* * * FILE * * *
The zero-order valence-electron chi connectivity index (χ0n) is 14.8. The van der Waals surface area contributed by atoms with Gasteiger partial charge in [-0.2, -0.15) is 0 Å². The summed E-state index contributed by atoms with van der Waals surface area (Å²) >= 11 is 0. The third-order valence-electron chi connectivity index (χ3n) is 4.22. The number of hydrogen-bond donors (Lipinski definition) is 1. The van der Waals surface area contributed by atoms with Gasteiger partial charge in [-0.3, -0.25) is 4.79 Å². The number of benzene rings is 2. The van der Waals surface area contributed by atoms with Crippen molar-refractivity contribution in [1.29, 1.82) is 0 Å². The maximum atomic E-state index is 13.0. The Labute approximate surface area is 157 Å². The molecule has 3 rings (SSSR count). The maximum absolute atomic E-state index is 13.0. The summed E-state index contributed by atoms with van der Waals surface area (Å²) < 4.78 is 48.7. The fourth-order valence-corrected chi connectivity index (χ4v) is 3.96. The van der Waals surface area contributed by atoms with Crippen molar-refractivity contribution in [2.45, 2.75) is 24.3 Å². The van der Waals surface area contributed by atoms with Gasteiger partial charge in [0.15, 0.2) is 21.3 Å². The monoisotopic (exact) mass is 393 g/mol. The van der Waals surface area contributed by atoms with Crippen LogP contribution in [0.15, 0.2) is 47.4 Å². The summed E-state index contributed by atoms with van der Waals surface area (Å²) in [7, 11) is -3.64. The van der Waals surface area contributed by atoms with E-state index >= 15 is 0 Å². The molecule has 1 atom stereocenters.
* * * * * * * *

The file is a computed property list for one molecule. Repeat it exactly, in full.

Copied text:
The zero-order valence-electron chi connectivity index (χ0n) is 14.8. The van der Waals surface area contributed by atoms with Gasteiger partial charge in [-0.2, -0.15) is 0 Å². The summed E-state index contributed by atoms with van der Waals surface area (Å²) >= 11 is 0. The third-order valence-electron chi connectivity index (χ3n) is 4.22. The number of hydrogen-bond donors (Lipinski definition) is 1. The van der Waals surface area contributed by atoms with Gasteiger partial charge in [-0.3, -0.25) is 4.79 Å². The number of benzene rings is 2. The van der Waals surface area contributed by atoms with Crippen molar-refractivity contribution in [1.29, 1.82) is 0 Å². The maximum atomic E-state index is 13.0. The Labute approximate surface area is 157 Å². The molecule has 3 rings (SSSR count). The maximum absolute atomic E-state index is 13.0. The summed E-state index contributed by atoms with van der Waals surface area (Å²) < 4.78 is 48.7. The fourth-order valence-corrected chi connectivity index (χ4v) is 3.96. The van der Waals surface area contributed by atoms with Crippen molar-refractivity contribution in [2.45, 2.75) is 24.3 Å². The van der Waals surface area contributed by atoms with Gasteiger partial charge in [0.15, 0.2) is 21.3 Å². The monoisotopic (exact) mass is 393 g/mol. The van der Waals surface area contributed by atoms with Crippen LogP contribution in [0.15, 0.2) is 47.4 Å². The summed E-state index contributed by atoms with van der Waals surface area (Å²) in [7, 11) is -3.64. The van der Waals surface area contributed by atoms with E-state index >= 15 is 0 Å². The molecule has 1 atom stereocenters.